I’ll close with my thoughts going to Mikhail Aleshin, whom I hope has a full and speedy recovery from his practice crash injuries. He had an impressive rookie season and I hope we see him back and strong next year.
Until then, let’s hope the off-season goes by in a flash and is full of news about aero kits, driver deals and new races on the schedule.
It’s hard to believe that the season is already wrapped up and we now begin the very long off-season. Truly, though, the more I’ve thought about this layoff, the more I think it has been somewhat blown out of proportion. Several major sporting series have very long off-seasons, longer than IndyCar is facing. The NFL is out of season from February until September (seven months), NCAA football is off from January until basically September (eight months), and NCAA basketball is off from April to November (seven months). Perhaps it’s a symptom of wrapping up so early in the year or because NASCAR both begins earlier and ends later, but in the world of sporting series, a six-month layoff certainly isn’t unheard of. Anyway, that’s neither here nor there for the time being. About last night’s race…
The MAVTV 500 played out remarkably similar to the other 500-mile races this year. The beginning of the race was pretty clean and tidy with the first caution not coming until well after the 300-mile mark. The first part of the race was pretty processional, and quite honestly, the second half of the race was as well. The race never really got into a side-by-side, jockeying-for-position type of affair as we’ve seen at this track the last couple years. Nor did this race have the question of reliability that hung over last year’s event. It seemed the drivers were all content to mind their P’s and Q’s throughout the night and do everything necessarily to make sure the equipment lasted all 500 miles.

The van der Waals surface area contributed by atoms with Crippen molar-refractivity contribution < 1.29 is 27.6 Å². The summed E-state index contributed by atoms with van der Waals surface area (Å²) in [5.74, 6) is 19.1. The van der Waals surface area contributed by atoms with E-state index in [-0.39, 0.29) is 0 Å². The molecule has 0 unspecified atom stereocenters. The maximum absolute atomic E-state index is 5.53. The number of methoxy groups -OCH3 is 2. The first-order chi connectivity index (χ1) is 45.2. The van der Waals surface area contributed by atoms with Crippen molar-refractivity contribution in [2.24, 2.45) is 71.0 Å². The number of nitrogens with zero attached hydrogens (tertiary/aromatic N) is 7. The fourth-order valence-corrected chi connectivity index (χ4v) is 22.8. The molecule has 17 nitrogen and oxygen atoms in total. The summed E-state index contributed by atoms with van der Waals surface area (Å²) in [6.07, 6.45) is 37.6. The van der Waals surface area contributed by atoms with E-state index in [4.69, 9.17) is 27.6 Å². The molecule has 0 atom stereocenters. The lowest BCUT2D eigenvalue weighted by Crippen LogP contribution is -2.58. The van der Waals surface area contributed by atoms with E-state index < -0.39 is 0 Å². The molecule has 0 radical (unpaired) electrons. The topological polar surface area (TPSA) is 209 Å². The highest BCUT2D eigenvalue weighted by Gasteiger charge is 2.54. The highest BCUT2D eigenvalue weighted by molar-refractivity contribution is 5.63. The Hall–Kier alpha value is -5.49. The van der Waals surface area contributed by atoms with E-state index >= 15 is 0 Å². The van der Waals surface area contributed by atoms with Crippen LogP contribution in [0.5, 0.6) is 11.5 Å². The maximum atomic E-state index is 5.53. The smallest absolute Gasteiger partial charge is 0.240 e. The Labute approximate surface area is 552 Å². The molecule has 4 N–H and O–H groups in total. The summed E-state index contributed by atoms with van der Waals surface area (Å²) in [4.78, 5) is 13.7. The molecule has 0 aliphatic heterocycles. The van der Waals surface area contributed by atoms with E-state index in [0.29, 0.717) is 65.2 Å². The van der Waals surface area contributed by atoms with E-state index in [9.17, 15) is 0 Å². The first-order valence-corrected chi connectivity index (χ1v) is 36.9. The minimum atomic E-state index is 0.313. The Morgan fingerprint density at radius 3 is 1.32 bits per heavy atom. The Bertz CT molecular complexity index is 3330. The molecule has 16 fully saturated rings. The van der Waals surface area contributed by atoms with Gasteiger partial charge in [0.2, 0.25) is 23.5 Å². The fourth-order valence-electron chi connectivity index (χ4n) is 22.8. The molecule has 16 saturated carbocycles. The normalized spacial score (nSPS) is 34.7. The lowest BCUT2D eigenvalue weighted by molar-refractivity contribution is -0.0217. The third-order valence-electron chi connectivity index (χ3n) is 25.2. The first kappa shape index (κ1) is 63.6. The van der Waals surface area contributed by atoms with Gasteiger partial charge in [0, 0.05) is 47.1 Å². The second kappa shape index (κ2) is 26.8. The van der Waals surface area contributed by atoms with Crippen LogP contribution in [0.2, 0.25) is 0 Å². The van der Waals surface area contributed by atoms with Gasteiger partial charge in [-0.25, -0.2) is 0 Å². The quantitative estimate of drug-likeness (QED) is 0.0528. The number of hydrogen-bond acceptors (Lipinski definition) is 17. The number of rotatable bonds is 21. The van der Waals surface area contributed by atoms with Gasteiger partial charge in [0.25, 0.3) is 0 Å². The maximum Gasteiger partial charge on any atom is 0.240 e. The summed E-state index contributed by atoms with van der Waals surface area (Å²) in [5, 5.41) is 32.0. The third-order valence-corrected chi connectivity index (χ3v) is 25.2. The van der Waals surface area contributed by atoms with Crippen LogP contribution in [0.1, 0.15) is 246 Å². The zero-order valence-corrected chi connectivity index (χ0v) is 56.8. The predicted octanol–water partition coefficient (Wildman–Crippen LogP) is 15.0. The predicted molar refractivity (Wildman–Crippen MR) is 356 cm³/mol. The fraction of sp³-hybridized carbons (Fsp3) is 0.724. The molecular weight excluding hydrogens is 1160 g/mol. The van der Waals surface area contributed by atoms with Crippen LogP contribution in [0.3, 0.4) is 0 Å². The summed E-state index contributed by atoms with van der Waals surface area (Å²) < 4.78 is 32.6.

It was fantastic to see Tony Kanaan score a victory for Chip Ganassi in the season finale. It’s not as if Chip needed the win, but I think one could make the argument that TK did. Once considered one of the top drivers in the series, many have questioned whether TK’s best years were well behind him as he had only a 2008 victory at Richmond, a 2010 victory at Iowa Speedway, and, of course, the 2013 victory in the Indianapolis 500 to show in the win column since 2007. However, Kanaan has been knocking on the door almost every week since Pocono and easily should have had two or three wins this year. Seeing him break through was a joy. I expect much better performance from the #10 car next season, starting right out of the gate whenever and wherever that first race may be.